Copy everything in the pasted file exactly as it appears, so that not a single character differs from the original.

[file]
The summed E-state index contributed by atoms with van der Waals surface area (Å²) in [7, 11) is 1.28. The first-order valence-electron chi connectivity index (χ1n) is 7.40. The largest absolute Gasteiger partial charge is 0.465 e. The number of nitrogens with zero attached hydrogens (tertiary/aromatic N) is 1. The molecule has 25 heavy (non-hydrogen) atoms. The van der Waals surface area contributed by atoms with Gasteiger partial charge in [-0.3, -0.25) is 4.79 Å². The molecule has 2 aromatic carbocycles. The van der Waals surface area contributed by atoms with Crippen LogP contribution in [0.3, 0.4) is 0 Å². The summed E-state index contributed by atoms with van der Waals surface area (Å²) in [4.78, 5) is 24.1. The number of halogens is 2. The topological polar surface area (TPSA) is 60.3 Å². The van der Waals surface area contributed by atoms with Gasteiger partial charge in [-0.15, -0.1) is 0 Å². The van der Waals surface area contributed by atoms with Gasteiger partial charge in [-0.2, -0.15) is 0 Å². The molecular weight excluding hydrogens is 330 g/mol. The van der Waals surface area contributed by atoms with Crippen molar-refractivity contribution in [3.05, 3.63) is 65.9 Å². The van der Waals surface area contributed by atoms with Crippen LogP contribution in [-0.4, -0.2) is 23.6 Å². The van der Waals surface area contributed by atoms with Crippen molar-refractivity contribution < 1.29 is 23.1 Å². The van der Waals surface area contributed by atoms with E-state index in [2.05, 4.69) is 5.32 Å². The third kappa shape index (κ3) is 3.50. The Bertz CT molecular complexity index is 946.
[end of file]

The summed E-state index contributed by atoms with van der Waals surface area (Å²) in [7, 11) is 1.28. The first-order valence-electron chi connectivity index (χ1n) is 7.40. The largest absolute Gasteiger partial charge is 0.465 e. The number of nitrogens with zero attached hydrogens (tertiary/aromatic N) is 1. The molecule has 25 heavy (non-hydrogen) atoms. The van der Waals surface area contributed by atoms with Gasteiger partial charge in [-0.3, -0.25) is 4.79 Å². The molecule has 2 aromatic carbocycles. The van der Waals surface area contributed by atoms with Crippen LogP contribution in [0.3, 0.4) is 0 Å². The summed E-state index contributed by atoms with van der Waals surface area (Å²) in [4.78, 5) is 24.1. The number of halogens is 2. The topological polar surface area (TPSA) is 60.3 Å². The van der Waals surface area contributed by atoms with Gasteiger partial charge in [-0.15, -0.1) is 0 Å². The van der Waals surface area contributed by atoms with Gasteiger partial charge in [-0.2, -0.15) is 0 Å². The molecular weight excluding hydrogens is 330 g/mol. The van der Waals surface area contributed by atoms with Crippen molar-refractivity contribution in [3.05, 3.63) is 65.9 Å². The van der Waals surface area contributed by atoms with Crippen LogP contribution in [-0.4, -0.2) is 23.6 Å². The van der Waals surface area contributed by atoms with Crippen molar-refractivity contribution < 1.29 is 23.1 Å². The van der Waals surface area contributed by atoms with E-state index in [2.05, 4.69) is 5.32 Å². The third kappa shape index (κ3) is 3.50. The Bertz CT molecular complexity index is 946.